This small book is potent. During the decisive early years when everyone and every institution had to express a Nazi orientation and perspective, these sermons were preached by pastors who knew what was at stake. Dean Stroud’s remarkable 50 page introduction gives the background for the sermons and provides the context for the church struggle. Stroud, emeritus professor of German Studies at the University of Wisconsin in LaCrosse, pays particular attention to Nazi rhetoric and language and its conflict with Christian rhetoric and language and shows how every sermon faithful to Christ left the pastor open to arrest and worse. Besides well known preachers like Bonhoeffer, Barth and Niemoller included are courageous sermons by others like small-town pastor Paul Schneider, who became the first pastor martyred by the Nazis.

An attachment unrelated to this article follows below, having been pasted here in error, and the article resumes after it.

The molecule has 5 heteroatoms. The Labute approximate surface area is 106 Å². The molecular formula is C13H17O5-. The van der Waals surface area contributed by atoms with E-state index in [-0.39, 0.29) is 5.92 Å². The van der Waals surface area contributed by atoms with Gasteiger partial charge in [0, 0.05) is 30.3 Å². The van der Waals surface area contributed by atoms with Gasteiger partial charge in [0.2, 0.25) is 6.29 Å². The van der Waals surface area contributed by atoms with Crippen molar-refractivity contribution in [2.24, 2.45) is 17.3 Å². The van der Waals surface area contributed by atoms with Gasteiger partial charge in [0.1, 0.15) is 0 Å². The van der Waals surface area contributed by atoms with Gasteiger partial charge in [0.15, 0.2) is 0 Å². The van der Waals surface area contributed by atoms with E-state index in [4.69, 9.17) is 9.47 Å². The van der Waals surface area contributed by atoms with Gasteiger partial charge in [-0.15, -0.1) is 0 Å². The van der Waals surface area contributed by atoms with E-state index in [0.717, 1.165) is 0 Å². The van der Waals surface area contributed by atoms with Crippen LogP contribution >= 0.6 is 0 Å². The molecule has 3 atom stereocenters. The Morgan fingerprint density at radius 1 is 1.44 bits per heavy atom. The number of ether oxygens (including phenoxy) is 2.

Discernment about what was going on was essential. It still is.
“Throughout the Reich, the Church Struggle took place in both pulpit and pew. Preaching in Hitler’s shadow was risky business. But always Jesus Christ was real and uncompromising in his claim on preacher and congregation alike. “ (p. 48)
—Kyle Childress, pastor, Austin Heights Baptist Church, Nacogdoches, TX